Deere & Company (NYSE:DE) stock is up more than 80% in the last three years, but investors shouldn't start thinking about selling just yet. The company's first-quarter results were a positive, and earnings at companies like Caterpillar Inc. (NYSE:CAT) had some encouraging signs for its non-agricultural segments. Deere shares have room to run -- here are three reasons why.

two hands parting wheat in a field

Image source: Getty Images.

Key markets are turning

Deere generated nearly 70% of its operating profit from its agriculture and turf segment. Around 60% of the segment's equipment sales come from North America -- in turn half of equipment sales go to the large agricultural machinery market.

Unfortunately, Deere's North American agricultural machinery sales have been in decline since 2013; sales of large agricultural machinery, in particular, have slumped. The impact on Deere's operating results can be seen below. 

Deere Equipment Sales by Segment

2017 Revenue

2013 Revenue

2017 Operating Profit

2013 Operating Profit

Agriculture and turf

$20.17 billion

$29.13 billion

$2.48 billion

$4.68 billion

Construction and forestry

$5.72 billion

$5.87 billion

$340 million

$38 million


$25.89 billion

$34 billion

$2.82 billion

$5.06 billion

Data source: Deere & Company presentations.  

However, the good news is that North American demand is growing again, in particular, large agricultural machinery demand. In fact, management raised its forecast for full-year sales growth as "the industry is experiencing stronger replacement demand for large equipment," according to Brent Norwood, manager of investor communications.


Full Year 2018 Growth Forecast

Previous Growth Forecast

Agriculture & Turf U.S. and Canada ag retail sales



Agriculture & Turf segment net sales 



Data source: Deere & Company presentations. 

It's a good sign that Deere's core marketplace, and its most important equipment market, is growing again.

Guidance looks conservative

Deere raised its guidance across the board -- but there's reason to believe that it's too conservative. First, here's a look at the formal guidance given during the earnings presentation:

Full Year 2018 Guidance


Previous Forecast

Agriculture and turf total net sales



Construction and forestry net sales



Total company net sales



Net income

$2.85 billion**

$2.6 billion

Net operating cash flow

$4.4 billion

$3.8 billion

Data source: Deere & Company presentations. *Includes 54 points due to the Wirtgen acquisition. **Excludes impact of U.S. tax reform; on an as-reported basis net income is forecast to be $2.1 billion

It's worth taking the time to understand what happened to net income guidance and why it makes Deere's forecast look conservative.

During the first quarter, Deere had charges of $965 million in relation to recent tax reform, but thanks to a more favorable tax rate through the year, management expects the full-year impact to be just $750 million. Of course, if you add the $750 million to the $2.1 billion as-reported figure for net income, you will get the $2.85 billion figure quoted in the table above.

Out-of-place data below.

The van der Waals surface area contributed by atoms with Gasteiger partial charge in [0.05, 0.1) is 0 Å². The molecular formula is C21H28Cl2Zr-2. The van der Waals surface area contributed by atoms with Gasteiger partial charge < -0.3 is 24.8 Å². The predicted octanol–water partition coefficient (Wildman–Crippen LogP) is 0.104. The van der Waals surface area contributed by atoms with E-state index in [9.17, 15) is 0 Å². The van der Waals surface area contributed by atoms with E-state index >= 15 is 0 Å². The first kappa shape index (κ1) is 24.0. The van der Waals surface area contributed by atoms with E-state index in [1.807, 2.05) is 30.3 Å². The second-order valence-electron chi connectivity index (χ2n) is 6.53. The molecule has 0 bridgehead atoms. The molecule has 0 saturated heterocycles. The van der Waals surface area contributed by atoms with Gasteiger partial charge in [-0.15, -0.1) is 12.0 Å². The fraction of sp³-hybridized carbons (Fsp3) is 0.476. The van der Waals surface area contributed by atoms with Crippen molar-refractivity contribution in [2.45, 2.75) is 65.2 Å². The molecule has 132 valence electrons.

However, management said the $2.85 billion net income guidance was assuming a 29.5% full-year tax rate -- but this rate doesn't reflect the impact of the tax law changes. Here's the tricky part: Deere's effective tax rate for the rest of the year and the following years is expected to be in the 25%-27% range. If we assume a 25%-27% tax range for 2018, then Deere's net income would be in the $2.95 billion-$3.03 billion range.

There's room for upside in equipment sales

There's reason to be optimistic about both segments.

Regarding agricultural equipment, Norwood said customers were expressing "their equipment demand in terms of need versus want." This means farmers are buying Deere's equipment out of necessity, rather than because of any upturn in the market.

In fact, many of the factors usually associated with an improving end market for Deere aren't actually in place as yet. For example, management expects total U.S. farm cash receipts to fall 1% to $372 billion in 2018, and global stocks-to-use ratios for wheat, soybeans, and cotton remain at elevated levels -- a bearish sign for prices.

In a nutshell, this means that Deere still has upside potential for machinery sales should inclement weather -- and the climate is very hard to predict over the course of a year -- reduce crop output and prices are driven higher. As a rule, farmers tend to buy more machinery when crop prices and income rise.

In the construction segment, the latest retail sales data from Caterpillar and Deere is bullish for 2018. For example, Caterpillar's global construction equipment retail sales were up 27% on a three-month rolling basis in February, with North American sales up 25%. Similarly, Deere's construction and forestry equipment retail sales were up double-digits in February -- the fifth consecutive month of double-digit increases.

Is Deere a stock to buy?

Deere's guidance is arguably conservative as its end markets are doing well enough, despite ongoing difficulties with low crop prices. The replacement cycle for large agricultural equipment looks set to drive agricultural machinery sales, and any increase in crop prices would potentially provide an additional boost. Throw in some booming construction markets and the company is well-placed to have a strong year in 2018.

This article represents the opinion of the writer, who may disagree with the “official” recommendation position of a Motley Fool premium advisory service. We’re motley! Questioning an investing thesis -- even one of our own -- helps us all think critically about investing and make decisions that help us become smarter, happier, and richer.